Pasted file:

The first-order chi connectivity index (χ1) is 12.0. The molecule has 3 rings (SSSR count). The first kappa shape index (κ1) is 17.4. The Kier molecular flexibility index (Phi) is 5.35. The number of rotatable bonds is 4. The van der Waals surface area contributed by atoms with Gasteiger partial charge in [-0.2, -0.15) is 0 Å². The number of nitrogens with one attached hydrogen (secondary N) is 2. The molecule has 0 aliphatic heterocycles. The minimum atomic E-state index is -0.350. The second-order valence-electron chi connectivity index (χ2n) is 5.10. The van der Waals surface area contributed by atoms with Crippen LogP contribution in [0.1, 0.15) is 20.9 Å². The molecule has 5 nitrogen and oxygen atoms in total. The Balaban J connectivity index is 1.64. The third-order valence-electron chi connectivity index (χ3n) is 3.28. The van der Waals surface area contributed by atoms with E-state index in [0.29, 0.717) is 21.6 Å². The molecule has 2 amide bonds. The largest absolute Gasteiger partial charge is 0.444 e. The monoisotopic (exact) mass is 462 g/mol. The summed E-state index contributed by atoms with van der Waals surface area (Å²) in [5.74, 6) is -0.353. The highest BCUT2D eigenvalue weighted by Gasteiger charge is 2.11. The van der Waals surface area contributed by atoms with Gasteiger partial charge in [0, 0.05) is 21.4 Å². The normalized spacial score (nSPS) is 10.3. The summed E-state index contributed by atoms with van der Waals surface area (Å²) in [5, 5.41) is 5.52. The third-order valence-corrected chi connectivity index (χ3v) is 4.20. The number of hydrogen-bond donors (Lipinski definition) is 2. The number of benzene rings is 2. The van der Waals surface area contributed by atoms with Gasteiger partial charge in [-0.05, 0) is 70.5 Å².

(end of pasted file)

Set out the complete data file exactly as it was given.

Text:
The first-order chi connectivity index (χ1) is 12.0. The molecule has 3 rings (SSSR count). The first kappa shape index (κ1) is 17.4. The Kier molecular flexibility index (Phi) is 5.35. The number of rotatable bonds is 4. The van der Waals surface area contributed by atoms with Gasteiger partial charge in [-0.2, -0.15) is 0 Å². The number of nitrogens with one attached hydrogen (secondary N) is 2. The molecule has 0 aliphatic heterocycles. The minimum atomic E-state index is -0.350. The second-order valence-electron chi connectivity index (χ2n) is 5.10. The van der Waals surface area contributed by atoms with Crippen LogP contribution in [0.1, 0.15) is 20.9 Å². The molecule has 5 nitrogen and oxygen atoms in total. The Balaban J connectivity index is 1.64. The third-order valence-electron chi connectivity index (χ3n) is 3.28. The van der Waals surface area contributed by atoms with E-state index in [0.29, 0.717) is 21.6 Å². The molecule has 2 amide bonds. The largest absolute Gasteiger partial charge is 0.444 e. The monoisotopic (exact) mass is 462 g/mol. The summed E-state index contributed by atoms with van der Waals surface area (Å²) in [5.74, 6) is -0.353. The highest BCUT2D eigenvalue weighted by Gasteiger charge is 2.11. The van der Waals surface area contributed by atoms with Gasteiger partial charge in [0, 0.05) is 21.4 Å². The normalized spacial score (nSPS) is 10.3. The summed E-state index contributed by atoms with van der Waals surface area (Å²) in [5, 5.41) is 5.52. The third-order valence-corrected chi connectivity index (χ3v) is 4.20. The number of hydrogen-bond donors (Lipinski definition) is 2. The number of benzene rings is 2. The van der Waals surface area contributed by atoms with Gasteiger partial charge in [-0.05, 0) is 70.5 Å².